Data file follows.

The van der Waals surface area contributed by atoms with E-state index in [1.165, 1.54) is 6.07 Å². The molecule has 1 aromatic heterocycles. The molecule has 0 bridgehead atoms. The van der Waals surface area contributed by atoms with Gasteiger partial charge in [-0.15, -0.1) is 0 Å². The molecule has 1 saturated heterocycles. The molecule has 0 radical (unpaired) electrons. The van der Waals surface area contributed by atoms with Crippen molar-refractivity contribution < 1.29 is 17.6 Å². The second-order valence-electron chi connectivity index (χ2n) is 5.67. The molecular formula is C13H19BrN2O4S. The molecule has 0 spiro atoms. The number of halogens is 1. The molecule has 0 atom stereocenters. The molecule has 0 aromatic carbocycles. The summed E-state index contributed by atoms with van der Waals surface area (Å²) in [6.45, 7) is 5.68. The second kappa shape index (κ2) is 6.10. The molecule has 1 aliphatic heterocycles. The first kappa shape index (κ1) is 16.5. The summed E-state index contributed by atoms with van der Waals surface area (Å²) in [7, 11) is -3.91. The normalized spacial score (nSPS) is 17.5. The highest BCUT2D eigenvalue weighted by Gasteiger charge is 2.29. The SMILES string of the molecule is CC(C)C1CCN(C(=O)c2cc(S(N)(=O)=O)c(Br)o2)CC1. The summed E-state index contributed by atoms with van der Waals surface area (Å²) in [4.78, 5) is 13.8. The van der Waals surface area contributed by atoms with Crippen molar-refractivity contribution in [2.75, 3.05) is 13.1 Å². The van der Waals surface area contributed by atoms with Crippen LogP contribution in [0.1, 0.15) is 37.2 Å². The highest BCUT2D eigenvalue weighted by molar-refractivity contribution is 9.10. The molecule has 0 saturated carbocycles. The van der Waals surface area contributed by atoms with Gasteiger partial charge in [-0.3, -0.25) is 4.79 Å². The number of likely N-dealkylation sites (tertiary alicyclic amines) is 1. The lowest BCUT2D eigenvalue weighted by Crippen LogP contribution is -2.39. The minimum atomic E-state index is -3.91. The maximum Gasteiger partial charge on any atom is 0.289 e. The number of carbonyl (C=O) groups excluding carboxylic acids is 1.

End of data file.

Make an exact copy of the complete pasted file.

The van der Waals surface area contributed by atoms with E-state index in [1.165, 1.54) is 6.07 Å². The molecule has 1 aromatic heterocycles. The molecule has 0 bridgehead atoms. The van der Waals surface area contributed by atoms with Gasteiger partial charge in [-0.15, -0.1) is 0 Å². The molecule has 1 saturated heterocycles. The molecule has 0 radical (unpaired) electrons. The van der Waals surface area contributed by atoms with Crippen molar-refractivity contribution < 1.29 is 17.6 Å². The second-order valence-electron chi connectivity index (χ2n) is 5.67. The molecular formula is C13H19BrN2O4S. The molecule has 0 spiro atoms. The number of halogens is 1. The molecule has 0 atom stereocenters. The molecule has 0 aromatic carbocycles. The summed E-state index contributed by atoms with van der Waals surface area (Å²) in [6.45, 7) is 5.68. The second kappa shape index (κ2) is 6.10. The molecule has 1 aliphatic heterocycles. The first kappa shape index (κ1) is 16.5. The summed E-state index contributed by atoms with van der Waals surface area (Å²) in [7, 11) is -3.91. The normalized spacial score (nSPS) is 17.5. The highest BCUT2D eigenvalue weighted by Gasteiger charge is 2.29. The SMILES string of the molecule is CC(C)C1CCN(C(=O)c2cc(S(N)(=O)=O)c(Br)o2)CC1. The summed E-state index contributed by atoms with van der Waals surface area (Å²) in [4.78, 5) is 13.8. The van der Waals surface area contributed by atoms with Crippen molar-refractivity contribution in [2.75, 3.05) is 13.1 Å². The van der Waals surface area contributed by atoms with Crippen LogP contribution in [0.1, 0.15) is 37.2 Å². The highest BCUT2D eigenvalue weighted by molar-refractivity contribution is 9.10. The molecule has 0 saturated carbocycles. The van der Waals surface area contributed by atoms with Gasteiger partial charge in [-0.3, -0.25) is 4.79 Å². The number of likely N-dealkylation sites (tertiary alicyclic amines) is 1. The lowest BCUT2D eigenvalue weighted by Crippen LogP contribution is -2.39. The minimum atomic E-state index is -3.91. The maximum Gasteiger partial charge on any atom is 0.289 e. The number of carbonyl (C=O) groups excluding carboxylic acids is 1.